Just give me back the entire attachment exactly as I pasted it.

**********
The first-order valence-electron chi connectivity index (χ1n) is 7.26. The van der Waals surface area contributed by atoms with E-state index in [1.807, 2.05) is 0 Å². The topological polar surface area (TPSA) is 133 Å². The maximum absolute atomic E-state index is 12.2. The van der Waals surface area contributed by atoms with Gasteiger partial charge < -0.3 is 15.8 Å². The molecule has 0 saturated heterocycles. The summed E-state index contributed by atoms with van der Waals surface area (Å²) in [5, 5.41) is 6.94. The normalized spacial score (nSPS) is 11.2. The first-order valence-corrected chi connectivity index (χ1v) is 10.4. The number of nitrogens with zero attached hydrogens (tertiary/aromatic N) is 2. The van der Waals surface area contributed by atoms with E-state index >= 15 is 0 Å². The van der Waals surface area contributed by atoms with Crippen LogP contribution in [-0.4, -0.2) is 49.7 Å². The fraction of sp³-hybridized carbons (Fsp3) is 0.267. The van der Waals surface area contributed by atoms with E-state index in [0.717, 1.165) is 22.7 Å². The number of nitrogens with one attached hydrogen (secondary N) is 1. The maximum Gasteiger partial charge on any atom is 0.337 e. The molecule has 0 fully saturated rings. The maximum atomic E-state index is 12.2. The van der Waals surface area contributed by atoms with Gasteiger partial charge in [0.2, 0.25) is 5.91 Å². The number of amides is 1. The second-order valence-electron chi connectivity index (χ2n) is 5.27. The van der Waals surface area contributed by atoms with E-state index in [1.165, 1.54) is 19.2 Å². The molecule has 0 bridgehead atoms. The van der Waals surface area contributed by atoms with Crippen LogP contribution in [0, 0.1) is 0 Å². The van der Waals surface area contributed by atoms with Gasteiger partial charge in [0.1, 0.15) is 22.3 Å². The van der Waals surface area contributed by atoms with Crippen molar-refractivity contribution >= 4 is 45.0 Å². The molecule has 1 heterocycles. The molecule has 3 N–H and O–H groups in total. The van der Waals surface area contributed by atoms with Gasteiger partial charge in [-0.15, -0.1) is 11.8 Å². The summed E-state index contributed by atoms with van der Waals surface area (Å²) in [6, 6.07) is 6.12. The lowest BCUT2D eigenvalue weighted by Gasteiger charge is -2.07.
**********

The first-order valence-electron chi connectivity index (χ1n) is 7.26. The van der Waals surface area contributed by atoms with E-state index in [1.807, 2.05) is 0 Å². The topological polar surface area (TPSA) is 133 Å². The maximum absolute atomic E-state index is 12.2. The van der Waals surface area contributed by atoms with Gasteiger partial charge < -0.3 is 15.8 Å². The molecule has 0 saturated heterocycles. The summed E-state index contributed by atoms with van der Waals surface area (Å²) in [5, 5.41) is 6.94. The normalized spacial score (nSPS) is 11.2. The first-order valence-corrected chi connectivity index (χ1v) is 10.4. The number of nitrogens with zero attached hydrogens (tertiary/aromatic N) is 2. The van der Waals surface area contributed by atoms with E-state index >= 15 is 0 Å². The van der Waals surface area contributed by atoms with Crippen LogP contribution in [-0.4, -0.2) is 49.7 Å². The fraction of sp³-hybridized carbons (Fsp3) is 0.267. The van der Waals surface area contributed by atoms with E-state index in [0.717, 1.165) is 22.7 Å². The number of nitrogens with one attached hydrogen (secondary N) is 1. The maximum Gasteiger partial charge on any atom is 0.337 e. The molecule has 0 fully saturated rings. The maximum atomic E-state index is 12.2. The van der Waals surface area contributed by atoms with Gasteiger partial charge in [0.2, 0.25) is 5.91 Å². The number of amides is 1. The second-order valence-electron chi connectivity index (χ2n) is 5.27. The van der Waals surface area contributed by atoms with E-state index in [1.165, 1.54) is 19.2 Å². The molecule has 0 bridgehead atoms. The van der Waals surface area contributed by atoms with Crippen LogP contribution in [0, 0.1) is 0 Å². The van der Waals surface area contributed by atoms with Gasteiger partial charge in [0.1, 0.15) is 22.3 Å². The van der Waals surface area contributed by atoms with Crippen molar-refractivity contribution >= 4 is 45.0 Å². The molecule has 1 heterocycles. The molecule has 3 N–H and O–H groups in total. The van der Waals surface area contributed by atoms with Gasteiger partial charge in [-0.15, -0.1) is 11.8 Å². The summed E-state index contributed by atoms with van der Waals surface area (Å²) in [6, 6.07) is 6.12. The lowest BCUT2D eigenvalue weighted by Gasteiger charge is -2.07.